Received: by alpheratz.cpm.aca.mmu.ac.uk id VAA17894 (8.6.9/5.3[ref email@example.com] for cpm.aca.mmu.ac.uk from firstname.lastname@example.org); Wed, 12 Dec 2001 21:59:52 GMT From: <email@example.com> To: firstname.lastname@example.org Date: Wed, 12 Dec 2001 22:53:29 +0100 Content-type: text/plain; charset=US-ASCII Content-transfer-encoding: 7BIT Subject: Re: Darwinian Processes and Memes in Architecture Message-ID: <3C17DFE9.19924.F55BF@localhost> In-reply-to: <001301c18352$9f8169a0$fda4bed4@default> X-mailer: Pegasus Mail for Win32 (v3.12c) Sender: email@example.com Precedence: bulk Reply-To: firstname.lastname@example.org
> Cultural evolution is rightly based upon the differences which causes
> problems between people, but it will end if you dismiss any conflict
> between people, styles and ideologies,....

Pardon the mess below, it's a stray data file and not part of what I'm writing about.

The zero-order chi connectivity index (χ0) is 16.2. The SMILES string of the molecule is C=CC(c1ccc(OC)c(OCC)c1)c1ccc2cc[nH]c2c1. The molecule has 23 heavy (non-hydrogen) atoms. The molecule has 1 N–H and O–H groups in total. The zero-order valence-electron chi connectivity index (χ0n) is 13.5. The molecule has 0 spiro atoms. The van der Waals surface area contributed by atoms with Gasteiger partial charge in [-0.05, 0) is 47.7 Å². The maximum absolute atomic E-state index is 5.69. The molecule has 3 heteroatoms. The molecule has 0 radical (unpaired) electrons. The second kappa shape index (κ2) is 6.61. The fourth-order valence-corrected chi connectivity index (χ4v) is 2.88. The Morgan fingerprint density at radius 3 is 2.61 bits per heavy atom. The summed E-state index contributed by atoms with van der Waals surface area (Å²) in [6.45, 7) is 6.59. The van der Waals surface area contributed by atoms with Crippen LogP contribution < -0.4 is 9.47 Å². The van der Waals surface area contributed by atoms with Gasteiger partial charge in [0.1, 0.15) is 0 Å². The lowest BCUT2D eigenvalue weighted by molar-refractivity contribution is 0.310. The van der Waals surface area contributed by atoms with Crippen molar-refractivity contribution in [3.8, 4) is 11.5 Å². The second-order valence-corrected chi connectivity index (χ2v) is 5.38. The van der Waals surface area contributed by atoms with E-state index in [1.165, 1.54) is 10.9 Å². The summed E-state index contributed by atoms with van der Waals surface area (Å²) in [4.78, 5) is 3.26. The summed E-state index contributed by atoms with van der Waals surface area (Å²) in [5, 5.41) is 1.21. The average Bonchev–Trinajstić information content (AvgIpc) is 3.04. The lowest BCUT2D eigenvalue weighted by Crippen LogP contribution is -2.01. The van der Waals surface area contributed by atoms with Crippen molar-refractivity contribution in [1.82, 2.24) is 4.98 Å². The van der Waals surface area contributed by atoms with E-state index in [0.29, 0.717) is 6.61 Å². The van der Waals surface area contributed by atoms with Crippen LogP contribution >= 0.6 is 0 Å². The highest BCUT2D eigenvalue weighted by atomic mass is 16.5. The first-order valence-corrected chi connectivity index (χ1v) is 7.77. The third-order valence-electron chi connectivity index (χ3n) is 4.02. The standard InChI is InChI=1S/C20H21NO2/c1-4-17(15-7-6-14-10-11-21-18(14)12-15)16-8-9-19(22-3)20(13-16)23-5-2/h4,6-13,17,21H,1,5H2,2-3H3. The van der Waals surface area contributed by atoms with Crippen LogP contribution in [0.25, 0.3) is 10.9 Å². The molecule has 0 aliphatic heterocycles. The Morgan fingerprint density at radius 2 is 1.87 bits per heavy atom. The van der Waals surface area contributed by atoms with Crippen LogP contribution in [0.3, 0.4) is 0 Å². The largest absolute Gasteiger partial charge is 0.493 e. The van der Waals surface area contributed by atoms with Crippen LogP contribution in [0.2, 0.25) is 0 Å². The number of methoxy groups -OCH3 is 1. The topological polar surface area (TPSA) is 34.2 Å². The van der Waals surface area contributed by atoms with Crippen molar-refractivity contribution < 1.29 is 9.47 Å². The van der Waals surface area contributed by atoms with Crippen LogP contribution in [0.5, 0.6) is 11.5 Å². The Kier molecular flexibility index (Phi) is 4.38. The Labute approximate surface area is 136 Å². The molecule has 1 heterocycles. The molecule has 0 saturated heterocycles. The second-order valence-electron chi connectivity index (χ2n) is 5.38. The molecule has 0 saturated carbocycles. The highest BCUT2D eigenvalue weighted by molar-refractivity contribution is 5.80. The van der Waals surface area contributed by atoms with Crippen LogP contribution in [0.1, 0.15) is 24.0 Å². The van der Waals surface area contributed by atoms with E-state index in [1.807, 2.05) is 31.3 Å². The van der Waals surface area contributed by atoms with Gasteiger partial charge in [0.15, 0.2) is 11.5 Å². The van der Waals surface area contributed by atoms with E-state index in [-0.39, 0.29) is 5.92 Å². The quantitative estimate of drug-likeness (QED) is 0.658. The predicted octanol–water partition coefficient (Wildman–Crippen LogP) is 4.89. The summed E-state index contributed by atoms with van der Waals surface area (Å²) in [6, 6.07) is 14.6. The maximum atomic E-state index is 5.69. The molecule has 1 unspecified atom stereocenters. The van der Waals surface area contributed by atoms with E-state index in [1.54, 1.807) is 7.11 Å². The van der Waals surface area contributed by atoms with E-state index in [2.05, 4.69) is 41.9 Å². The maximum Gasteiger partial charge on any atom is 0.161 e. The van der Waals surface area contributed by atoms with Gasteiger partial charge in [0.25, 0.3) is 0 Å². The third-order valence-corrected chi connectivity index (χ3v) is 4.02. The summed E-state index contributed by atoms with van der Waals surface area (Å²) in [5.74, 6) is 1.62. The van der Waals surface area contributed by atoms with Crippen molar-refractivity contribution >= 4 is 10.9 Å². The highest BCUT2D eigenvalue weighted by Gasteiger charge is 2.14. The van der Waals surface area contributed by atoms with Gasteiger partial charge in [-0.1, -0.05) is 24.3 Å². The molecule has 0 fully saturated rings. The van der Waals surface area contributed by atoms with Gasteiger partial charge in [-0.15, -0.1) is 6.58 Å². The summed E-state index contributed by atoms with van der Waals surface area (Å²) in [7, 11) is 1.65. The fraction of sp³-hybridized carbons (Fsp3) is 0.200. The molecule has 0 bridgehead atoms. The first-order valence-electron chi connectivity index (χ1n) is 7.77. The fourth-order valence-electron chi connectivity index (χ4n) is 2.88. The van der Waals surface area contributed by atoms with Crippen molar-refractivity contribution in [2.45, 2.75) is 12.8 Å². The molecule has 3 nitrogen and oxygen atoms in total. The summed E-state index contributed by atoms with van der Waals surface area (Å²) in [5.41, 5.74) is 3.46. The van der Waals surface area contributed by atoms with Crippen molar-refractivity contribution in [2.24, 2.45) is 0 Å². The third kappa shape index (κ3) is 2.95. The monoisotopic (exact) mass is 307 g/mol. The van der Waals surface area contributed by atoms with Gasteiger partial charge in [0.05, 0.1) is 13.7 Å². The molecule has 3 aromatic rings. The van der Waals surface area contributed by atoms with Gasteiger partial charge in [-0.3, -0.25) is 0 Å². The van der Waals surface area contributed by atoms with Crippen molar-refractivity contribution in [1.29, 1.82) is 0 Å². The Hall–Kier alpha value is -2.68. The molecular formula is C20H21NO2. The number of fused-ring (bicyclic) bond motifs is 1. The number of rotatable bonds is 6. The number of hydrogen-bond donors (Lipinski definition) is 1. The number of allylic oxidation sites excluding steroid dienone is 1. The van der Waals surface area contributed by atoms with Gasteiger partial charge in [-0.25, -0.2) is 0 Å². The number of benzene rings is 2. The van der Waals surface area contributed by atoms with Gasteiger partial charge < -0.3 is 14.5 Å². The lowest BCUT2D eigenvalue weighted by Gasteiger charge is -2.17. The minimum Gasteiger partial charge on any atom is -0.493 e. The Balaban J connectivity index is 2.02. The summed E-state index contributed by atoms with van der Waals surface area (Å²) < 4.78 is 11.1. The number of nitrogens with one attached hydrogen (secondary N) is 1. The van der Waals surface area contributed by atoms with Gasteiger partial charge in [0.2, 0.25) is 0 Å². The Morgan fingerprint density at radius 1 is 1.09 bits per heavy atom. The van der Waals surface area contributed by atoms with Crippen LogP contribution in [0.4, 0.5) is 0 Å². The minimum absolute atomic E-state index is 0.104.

Yes, totally right. I don't want to dismiss this. But memetics should
work on a higher level of abstraction, we shouldn't try to express
our own tastes towards styles and ideologies, but observe other
people's tastes and ways of expression and find relations there.
Throughout all times there have been creative heads who
expressed their discomfort with certain styles and ideas, now
memetics should move one step further and look why people feel
discomfort with ideas and styles and not just do the same thing
that has been done for the last 3000+ years.
> Memetics can play a role in any analyses, but I don 't think memetics can
> be that objective that own tastes don 't influence the perspectives.
Atleast one can try. With the help of statistic prove one could get
further. Of course statistics can be faked but it's still better than
just making statements. What good would a scientist be who
would postulate a theory but give no (experimental) prove for it?
This was distributed via the memetics list associated with the
Journal of Memetics - Evolutionary Models of Information Transmission
For information about the journal and the list (e.g. unsubscribing)
This archive was generated by hypermail 2b29 : Wed Dec 12 2001 - 22:09:30 GMT